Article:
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Unification is an algorithm for instantiating, or giving values to, variables in such as way as to make two given terms be equal. The given terms are the inputs to the algorithm, and the output (if the algorithm succeeds) is a substitution, or assignment of terms to (finitely many) variables. We will first consider a few examples, and then give the algorithm in general. Incidentally, the subject of this page is first-order unification. The first-order part distinguishes this basic algorithm from generalizations such as lambda unification.

Example 1. Suppose we want f(x) = f(g(y)). Then we "unify f(x) and f(g(y))", which means we call the unification algorithm with those two terms as inputs, and we get as output the substitution that assigns x the value g(y). We write that substitution as [x:g(y)].

When we want to mention "some substitution" as opposed to a specific substitution, we usually use a lower-case Greek letter, often σ or τ. To apply a substitution σ to a term t, we write tσ. Thus if t is f(x) and σ is [x:g(y)], then is f(g(y)). You might think that this should be written σ(t) instead, but is traditional. Then composition of substitutions can be written without parentheses, as in tστ, which is the result of first applying σ and then τ to the term t. With this notation, we can state the purpose of the unification algorithm: Given two terms t and s, the algorithm should find and return a substitution σ such that tσ = sσ, if such a σ exists. Otherwise it should fail. (In practice, failing would be indicated by returning some special value that could not possibly be a substitution.) A substitution σ such that tσ = sσ is called a unifier of t and s.

Example 2. Suppose we want f(x,g(3)) = f(g(y),x). To unify these two terms, we first unify x with g(y). That results in [x: g(y)]. Then, we apply that substitution to the second arguments before unifying them. So we have to unify g(3) and g(y), not g(3) and x. These terms unify with result [y:3] We compose that substitution with the one we got from unifying the first arguments, so the final answer is [ x: g(y), y:3] .

Example 3. Suppose we want x = f(x). The algorithm must fail, since it is impossible for any term t to satisfy t = f(t). (To prove this, observe that if d is the depth of t, i.e. its height as a tree, then d would equal d+1.) Similarly, unification must fail whenever it attempts to unify a variable x with a term that contains x (and is not just x itself). This part of the algorithm is called the occurs check. It is the most expensive (in terms of time) part of the algorithm!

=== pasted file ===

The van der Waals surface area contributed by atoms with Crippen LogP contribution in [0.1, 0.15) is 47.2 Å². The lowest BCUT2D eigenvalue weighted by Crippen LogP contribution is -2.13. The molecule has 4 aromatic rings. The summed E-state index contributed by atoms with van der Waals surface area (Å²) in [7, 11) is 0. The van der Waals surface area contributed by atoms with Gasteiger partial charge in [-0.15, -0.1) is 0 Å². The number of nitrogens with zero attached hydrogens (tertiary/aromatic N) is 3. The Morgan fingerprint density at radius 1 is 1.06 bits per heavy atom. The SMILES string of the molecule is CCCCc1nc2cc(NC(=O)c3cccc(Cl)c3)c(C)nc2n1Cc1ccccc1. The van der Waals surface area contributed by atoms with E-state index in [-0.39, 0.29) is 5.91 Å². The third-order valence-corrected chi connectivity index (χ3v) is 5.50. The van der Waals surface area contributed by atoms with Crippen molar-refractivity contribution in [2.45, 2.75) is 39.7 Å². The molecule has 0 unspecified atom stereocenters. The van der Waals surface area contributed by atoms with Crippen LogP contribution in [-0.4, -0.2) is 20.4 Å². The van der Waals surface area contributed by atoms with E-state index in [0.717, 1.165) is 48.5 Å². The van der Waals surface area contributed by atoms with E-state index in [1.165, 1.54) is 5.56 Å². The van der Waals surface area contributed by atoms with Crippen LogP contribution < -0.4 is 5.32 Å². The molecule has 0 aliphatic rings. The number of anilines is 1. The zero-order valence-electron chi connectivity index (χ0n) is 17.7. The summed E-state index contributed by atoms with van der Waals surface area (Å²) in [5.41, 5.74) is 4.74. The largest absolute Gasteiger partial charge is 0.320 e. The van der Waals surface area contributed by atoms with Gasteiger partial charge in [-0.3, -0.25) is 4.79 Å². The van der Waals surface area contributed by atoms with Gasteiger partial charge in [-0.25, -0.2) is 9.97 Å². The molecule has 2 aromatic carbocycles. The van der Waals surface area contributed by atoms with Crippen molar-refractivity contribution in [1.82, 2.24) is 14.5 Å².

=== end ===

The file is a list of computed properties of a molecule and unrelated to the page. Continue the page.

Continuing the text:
Example 4. Suppose we want x = t for a term t that does not contain x. Then the algorithm returns [x = t].

Example 5. Suppose we want 2 + 2 = 4. Unification fails. Two constant terms unify only if they are identical. Unification does not "know" anything about arithmetic. As far as unification is concerned, 2 and 4 are just arbitrary symbols like b and c.

Example 6. Suppose we want f(x,y) = f(y,x). Then first we unify x and y, getting [x:y], and then, applying that substitution to the second arguments, there is nothing further to do, so that is the answer.

Example 7. Suppose we want x + y = y + x. Again, unification knows no special properties of +, so this example is just example 6 in disguise, and the answer is [x:y].

Let us reconsider example 1. Observe that in addition to the given unifier [x:g(y)], there are many others, for example [x:g(3), y:3] and [x:g(c), y:c] for any constant c. This leads us to the following concept:

A substitution σ is more general than substitution τ if for some substitution η we have τ = σ η. That is, τ works by first doing σ and then making further substitutions. A most general unifier of two terms t and s is a substitution σ which is more general than any unifier of t and s. (Note that any substitution is more general than itself, by taking η to be the identity or "empty" substitution.) Now finally we can state the purpose of the unification algorithm: given two terms t and s, it returns a most general unifier of t and s, if t and s have any unifier at all, or fail if t and s cannot be unified.

It is not quite obvious that this is possible--if such an algorithm can be found, it implies that if t and s unify at all, then they have a most general unifier. This was proved by J. Robinson, who first gave the unification algorithm.

Here is the algorithm:

unify(t,s) {
if t is a variable x then
   if s contains x return fail;
   else return [x:s];

if s is a variable x then
   if t contains x return fail;
   else return [x:t];

if either t or s is a constant then return [] if they are identical and fail if not;

if t and s do not have the same main symbol f and the same number of arguments then return fail;
σ = []; // the empty substitution
n = number of arguments of t;
for(i=1, i ≤ n; i++)
  { τ = unify(arg(i,t)σ, arg(i,s)σ);
    σ = στ

Note how the substitution is built up as we go through the arguments of t from left to right, continually applying the substitution we have found so far. It is a very good exercise to implement the unification algorithm in your favorite computer language. You will first have to define appropriate data structures for term and substitution. It is very easy to implement this algorithm in a classical AI language such as LISP, SCHEME, or Prolog. But it isn't so hard in C, C++ or Java either. What is more difficult is to implement it efficiently, so that not a lot of space and is wasted constructing terms by applying substitutions that end up not working. That, however, is another subject--this page is only intended to explain the algorithm, not to discuss its efficient implementation.